Bringing results

This collaborative expertise is clearly bringing impressive results, not just in SIP but also across the plethora of industrial zones in Suzhou. SND saws its profits rise 12.32% year on year from January to September 2013. Well-known Western brands have recently entered the city, with UK retailer Marks & Spencer recently opening its first store in Suzhou – something that has not yet even occurred in Beijing.

The range of industries investing in Suzhou is also diverse. From local companies and foreign investors looking into advanced nanotechnology to large animal health company Zoetis’ recent groundbreaking on a livestock medication plant, Suzhou is seeing multi-sector interest from investors worldwide.

In fact, the model for industrial development in Suzhou, particularly in locations such as SIP, has been so successful and the demand so great that it is gradually being extended to other areas of Jiangsu Province, including the cities of Suqian and Nantong, as well as other regions throughout China. “If we want to keep expanding and developing SIP, we need to find space for the companies here,” says Mr Yang.

Tackling problems 

That is not to say that the region has not faced several challenges. While labour rates and staff retention – often a problem throughout developing China – have eased in recent years, the region’s power supply can still be unreliable during peak hours. Although intelligent grids have started to alleviate this issue, the region’s development could hinge on the continued inpouring of infrastructure investment to keep up with demand.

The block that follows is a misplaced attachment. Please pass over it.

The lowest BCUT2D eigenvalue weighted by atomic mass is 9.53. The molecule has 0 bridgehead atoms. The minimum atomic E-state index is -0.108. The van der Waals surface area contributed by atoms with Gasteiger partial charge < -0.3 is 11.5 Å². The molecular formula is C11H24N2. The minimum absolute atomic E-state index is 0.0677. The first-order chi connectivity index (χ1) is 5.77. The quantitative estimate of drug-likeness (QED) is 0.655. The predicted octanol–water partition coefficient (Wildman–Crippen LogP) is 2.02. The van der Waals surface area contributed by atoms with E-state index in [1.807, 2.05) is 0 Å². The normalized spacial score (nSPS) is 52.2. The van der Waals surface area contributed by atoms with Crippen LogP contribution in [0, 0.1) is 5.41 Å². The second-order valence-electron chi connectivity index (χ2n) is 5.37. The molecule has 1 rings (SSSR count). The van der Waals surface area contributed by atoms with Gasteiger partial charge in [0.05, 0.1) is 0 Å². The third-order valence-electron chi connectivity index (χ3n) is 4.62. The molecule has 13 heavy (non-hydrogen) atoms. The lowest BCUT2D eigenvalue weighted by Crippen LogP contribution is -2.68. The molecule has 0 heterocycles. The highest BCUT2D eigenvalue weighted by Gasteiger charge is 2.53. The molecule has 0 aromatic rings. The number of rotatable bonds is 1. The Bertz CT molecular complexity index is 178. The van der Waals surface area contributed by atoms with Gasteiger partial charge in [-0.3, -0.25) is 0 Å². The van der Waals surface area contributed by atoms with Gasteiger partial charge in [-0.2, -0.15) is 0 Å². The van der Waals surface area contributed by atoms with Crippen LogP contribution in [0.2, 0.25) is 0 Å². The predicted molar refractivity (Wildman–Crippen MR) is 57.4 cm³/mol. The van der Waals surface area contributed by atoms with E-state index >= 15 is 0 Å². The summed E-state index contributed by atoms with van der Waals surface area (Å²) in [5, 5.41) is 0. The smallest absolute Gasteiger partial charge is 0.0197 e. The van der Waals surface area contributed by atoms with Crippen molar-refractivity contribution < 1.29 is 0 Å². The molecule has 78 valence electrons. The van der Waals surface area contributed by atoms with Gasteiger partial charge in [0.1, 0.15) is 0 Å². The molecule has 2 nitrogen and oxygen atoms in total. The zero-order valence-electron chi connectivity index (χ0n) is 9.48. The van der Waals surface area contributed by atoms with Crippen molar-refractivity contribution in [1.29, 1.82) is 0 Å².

However, the Suzhou government seems to have recognised many of these problems, and the region is continuing to attract companies on the cutting edge of technology thanks to its strong culture for innovation.

“The government's efficiency and way of doing business is hugely different from other parts of China. The investment environment and the entrepreneurial culture is unique,” says Michael Yu, the CEO of antibody-based biopharma products manufacturer Innovent.

Still, Suzhou has a long road ahead in order to match the most innovative areas for foreign investment in developed countries, such as Silicon Valley in the US. Attracting talent and developing a truly fluid environment for the world’s top companies and minds from abroad will continue to be a challenge, as will continuing to compete with China’s most powerful cities, such as Beijing, Shanghai and Shenzhen. And maintaining the city’s reputation for heritage in the face of such vast economic and industrial changes will also remain a delicate balancing act.

More critically, though, the pace of future development will depend on how wisely money is invested by local authorities, and that ambition does not cloud judgement. This is something that has recently plagued neighbouring Nanjing, whose mayor is being investigated for loss of up to Rmb20m ($3.2bn) in funds on ambitious but flawed infrastructure projects. It seems, however, that with areas such as SIP being further backed by increased bilateral ties between Singapore and China in recent months, Suzhou is less likely to follow such a an aimless path.